There are few things I am repelled by more than blind evangelism that borders on cult-like following. Unfortunately Tailwind CSS has developed such a following. Obviously not everyone but enough for some of us to notice. The fact that people get up in arms and so angry and defensive about Tailwind is absolutely insane. I hope they’re that passionate about something more important than what CSS framework someone chooses to use.
That alone isn’t, for me, a reason to not use a tool. (I’ve seen plenty of angry Apple fanboys and yet here I am, writing, designing, and coding on a Mac.) But I’d be lying if I said that it certainly doesn’t help gain any brownie points. That said, I don’t blame Adam Wathan or his team; that falls squarely on people who can’t stand when someone has a differing opinion. Remember, opinions are just that; opinions. Doesn’t make a differing one wrong.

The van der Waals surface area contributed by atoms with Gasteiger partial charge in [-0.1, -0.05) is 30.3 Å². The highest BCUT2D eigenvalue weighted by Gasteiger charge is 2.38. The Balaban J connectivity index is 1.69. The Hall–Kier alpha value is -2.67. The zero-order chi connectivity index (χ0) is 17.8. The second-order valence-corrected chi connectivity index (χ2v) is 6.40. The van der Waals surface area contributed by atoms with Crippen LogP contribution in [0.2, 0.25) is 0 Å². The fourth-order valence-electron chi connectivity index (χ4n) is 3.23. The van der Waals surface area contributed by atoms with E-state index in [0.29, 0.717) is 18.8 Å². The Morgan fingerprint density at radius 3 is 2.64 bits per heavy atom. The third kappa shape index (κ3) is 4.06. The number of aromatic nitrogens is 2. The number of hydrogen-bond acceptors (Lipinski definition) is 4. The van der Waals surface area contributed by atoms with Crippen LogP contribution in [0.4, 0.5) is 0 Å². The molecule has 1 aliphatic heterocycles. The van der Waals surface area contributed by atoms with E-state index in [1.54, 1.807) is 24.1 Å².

At the end of the day, there are benefits to choosing Tailwind. Speed, small file size, and the ability to from a blank page to a nifty design by purely writing some div tags and utility classes. But for me, those benefits aren’t enough justification for me to use Tailwind on the majority of my client projects. CSS has made so many leaps forward since I first learned it, it’s worth the effort in getting to know it better.
With a year or so of using Tailwind under my belt, I can honestly say (again) that Tailwind just isn’t my cup of tea. If it’s yours, cool.
- Just like Tailwind CSS is a tool, so is SCSS/SASS. It just happens to be my tool of choice until it’s no longer necessary. A topic for another time. ↩